This fermented cereal pudding has different names in different cultures, some of the most popular names in Nigeria include Ogi , Akamu, Koko, Agidi. Popular across west Africa and in some Arab cultures.
The consistency of pap is like that of custard or a curd sometimes lighter.
Making your pap from Scratch
You need Grains. Corn, Millet, Sorghum which are the most popular grains used or whatever grain catches your fancy. I like to use at least three grains, like my mum taught me). You can use one or a combination of two or more.
- First you rinse your grains to get rid of impurities.
- Next you soak the grains with water that is twice as much as the grains. Typically you soak for three days to allow it ferment. * You can control how fermented the soaked grains are by changing the soaking water daily.
- The grains are then washed and sent to a mill to be ground to a fine paste. Some people like to grind with spices like ginger, cloves etc, I prefer to add spices when cooking.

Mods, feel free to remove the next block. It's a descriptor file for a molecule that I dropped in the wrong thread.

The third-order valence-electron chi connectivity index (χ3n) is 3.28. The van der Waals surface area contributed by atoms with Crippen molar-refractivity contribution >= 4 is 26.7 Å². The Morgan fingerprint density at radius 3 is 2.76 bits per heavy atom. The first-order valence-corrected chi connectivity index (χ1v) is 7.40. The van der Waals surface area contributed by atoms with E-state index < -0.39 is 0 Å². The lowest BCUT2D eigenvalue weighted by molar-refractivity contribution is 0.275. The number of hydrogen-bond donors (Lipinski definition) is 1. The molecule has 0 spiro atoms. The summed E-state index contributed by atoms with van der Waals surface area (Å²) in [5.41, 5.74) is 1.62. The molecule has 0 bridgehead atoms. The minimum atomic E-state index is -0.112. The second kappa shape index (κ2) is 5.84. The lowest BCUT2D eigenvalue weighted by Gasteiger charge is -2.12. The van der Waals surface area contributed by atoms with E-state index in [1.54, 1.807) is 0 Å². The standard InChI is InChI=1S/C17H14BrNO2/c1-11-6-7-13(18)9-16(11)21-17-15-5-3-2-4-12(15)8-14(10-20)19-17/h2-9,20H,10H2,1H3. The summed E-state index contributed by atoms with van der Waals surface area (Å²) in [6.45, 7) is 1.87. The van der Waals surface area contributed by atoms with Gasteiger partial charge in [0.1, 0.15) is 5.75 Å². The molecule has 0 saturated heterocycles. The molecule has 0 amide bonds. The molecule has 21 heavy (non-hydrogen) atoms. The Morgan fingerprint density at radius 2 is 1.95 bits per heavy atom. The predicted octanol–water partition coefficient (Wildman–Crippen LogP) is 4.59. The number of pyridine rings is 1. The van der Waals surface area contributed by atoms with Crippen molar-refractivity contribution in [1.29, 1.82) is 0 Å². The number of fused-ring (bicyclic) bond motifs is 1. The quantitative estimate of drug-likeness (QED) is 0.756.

- Next it is passed through a fine sieve, usually a muslin or cheese cloth to remove the chaff so as to have smooth paste. The chaff is mostly then used to feed animals.
- The sieved product is left to rest and the paste settles and sets at the bottom of the water.
- (Optional)To further extract water from the settled paste, you will pour into a cotton cloth bag, tie firmly and place a heavy item (traditionally they use rocks or logs) to strain the water out. * I usually skip this step.
You can store in a refrigerator. Growing up, we left it in an open bucket with water on top of the pap, then we changed the water every two days until the Ogi was finished.
Pap is one of the easiest things to cook. But you how the simplest things can shame the best cooks, yeah pap has and continues to shame the best of cooks.
Cooked pap is suppose to have a smooth consistency but it can easily end up a lumpy mess.
I like to cook my pap on fire. I feel the best way to explain my method is by doing a short video.
- Take some raw pap paste, mix with double the amount of water to loosen the paste and give a watery consistency. If you like Spices you can add some powdered spices to it.
- In a pot heat up some water roughly same amount of your raw mixture.
- Bring to boil, turn the heat down and pour in the raw mixture.
- Stir slowly in circular motions and consistently until it starts to thicken. Keep the same pace stirring, if it looks to thick, loosen it up with more water.
- Leave it to cook on fire for an additional 3 minutes then serve.
You can serve with milk, sugar, honey and have with your favourite accompaniment.
4 thoughts on “Pap (Ogi/Akamu/ Koko/ Agidi)”